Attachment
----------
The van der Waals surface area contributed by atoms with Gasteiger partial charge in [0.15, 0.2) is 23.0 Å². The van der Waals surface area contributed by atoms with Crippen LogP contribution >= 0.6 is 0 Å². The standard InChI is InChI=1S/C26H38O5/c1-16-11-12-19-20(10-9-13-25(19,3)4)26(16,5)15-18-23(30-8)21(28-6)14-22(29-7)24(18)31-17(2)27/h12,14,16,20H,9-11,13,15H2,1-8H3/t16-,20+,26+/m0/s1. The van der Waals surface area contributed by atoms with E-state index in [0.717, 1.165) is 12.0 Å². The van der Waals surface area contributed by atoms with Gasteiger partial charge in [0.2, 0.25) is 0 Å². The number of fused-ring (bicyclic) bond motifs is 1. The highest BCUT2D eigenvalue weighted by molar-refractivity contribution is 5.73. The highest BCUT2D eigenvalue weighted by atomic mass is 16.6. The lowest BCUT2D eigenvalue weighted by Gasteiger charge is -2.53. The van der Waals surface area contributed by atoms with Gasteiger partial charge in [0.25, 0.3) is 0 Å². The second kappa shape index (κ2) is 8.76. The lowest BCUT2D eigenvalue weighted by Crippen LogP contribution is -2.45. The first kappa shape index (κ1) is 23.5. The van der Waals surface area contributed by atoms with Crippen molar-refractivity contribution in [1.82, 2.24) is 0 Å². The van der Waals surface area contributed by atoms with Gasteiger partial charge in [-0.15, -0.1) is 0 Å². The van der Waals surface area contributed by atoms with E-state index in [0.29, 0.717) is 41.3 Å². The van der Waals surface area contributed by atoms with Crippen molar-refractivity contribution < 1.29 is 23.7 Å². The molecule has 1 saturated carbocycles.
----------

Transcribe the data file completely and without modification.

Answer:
The van der Waals surface area contributed by atoms with Gasteiger partial charge in [0.15, 0.2) is 23.0 Å². The van der Waals surface area contributed by atoms with Crippen LogP contribution >= 0.6 is 0 Å². The standard InChI is InChI=1S/C26H38O5/c1-16-11-12-19-20(10-9-13-25(19,3)4)26(16,5)15-18-23(30-8)21(28-6)14-22(29-7)24(18)31-17(2)27/h12,14,16,20H,9-11,13,15H2,1-8H3/t16-,20+,26+/m0/s1. The van der Waals surface area contributed by atoms with E-state index in [0.717, 1.165) is 12.0 Å². The van der Waals surface area contributed by atoms with Gasteiger partial charge in [0.2, 0.25) is 0 Å². The number of fused-ring (bicyclic) bond motifs is 1. The highest BCUT2D eigenvalue weighted by molar-refractivity contribution is 5.73. The highest BCUT2D eigenvalue weighted by atomic mass is 16.6. The lowest BCUT2D eigenvalue weighted by Gasteiger charge is -2.53. The van der Waals surface area contributed by atoms with Gasteiger partial charge in [0.25, 0.3) is 0 Å². The second kappa shape index (κ2) is 8.76. The lowest BCUT2D eigenvalue weighted by Crippen LogP contribution is -2.45. The first kappa shape index (κ1) is 23.5. The van der Waals surface area contributed by atoms with Crippen molar-refractivity contribution in [1.82, 2.24) is 0 Å². The van der Waals surface area contributed by atoms with Gasteiger partial charge in [-0.15, -0.1) is 0 Å². The van der Waals surface area contributed by atoms with E-state index in [0.29, 0.717) is 41.3 Å². The van der Waals surface area contributed by atoms with Crippen molar-refractivity contribution < 1.29 is 23.7 Å². The molecule has 1 saturated carbocycles.